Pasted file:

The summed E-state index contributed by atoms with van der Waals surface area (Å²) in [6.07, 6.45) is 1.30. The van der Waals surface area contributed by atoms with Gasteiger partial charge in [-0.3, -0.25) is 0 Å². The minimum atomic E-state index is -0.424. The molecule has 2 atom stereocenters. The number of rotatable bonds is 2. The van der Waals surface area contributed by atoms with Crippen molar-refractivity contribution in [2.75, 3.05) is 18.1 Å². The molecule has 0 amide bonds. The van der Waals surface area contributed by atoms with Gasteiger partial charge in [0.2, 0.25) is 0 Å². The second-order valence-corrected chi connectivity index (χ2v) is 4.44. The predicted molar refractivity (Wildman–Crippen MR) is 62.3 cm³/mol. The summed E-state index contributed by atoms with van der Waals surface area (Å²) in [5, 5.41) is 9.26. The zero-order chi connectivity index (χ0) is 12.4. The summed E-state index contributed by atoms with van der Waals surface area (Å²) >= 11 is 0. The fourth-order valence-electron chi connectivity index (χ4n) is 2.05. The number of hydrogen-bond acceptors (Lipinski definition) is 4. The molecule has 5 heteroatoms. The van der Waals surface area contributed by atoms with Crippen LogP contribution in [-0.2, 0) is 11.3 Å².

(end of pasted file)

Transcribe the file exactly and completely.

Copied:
The summed E-state index contributed by atoms with van der Waals surface area (Å²) in [6.07, 6.45) is 1.30. The van der Waals surface area contributed by atoms with Gasteiger partial charge in [-0.3, -0.25) is 0 Å². The minimum atomic E-state index is -0.424. The molecule has 2 atom stereocenters. The number of rotatable bonds is 2. The van der Waals surface area contributed by atoms with Crippen molar-refractivity contribution in [2.75, 3.05) is 18.1 Å². The molecule has 0 amide bonds. The van der Waals surface area contributed by atoms with Gasteiger partial charge in [0.2, 0.25) is 0 Å². The second-order valence-corrected chi connectivity index (χ2v) is 4.44. The predicted molar refractivity (Wildman–Crippen MR) is 62.3 cm³/mol. The summed E-state index contributed by atoms with van der Waals surface area (Å²) in [5, 5.41) is 9.26. The zero-order chi connectivity index (χ0) is 12.4. The summed E-state index contributed by atoms with van der Waals surface area (Å²) >= 11 is 0. The fourth-order valence-electron chi connectivity index (χ4n) is 2.05. The number of hydrogen-bond acceptors (Lipinski definition) is 4. The molecule has 5 heteroatoms. The van der Waals surface area contributed by atoms with Crippen LogP contribution in [-0.2, 0) is 11.3 Å².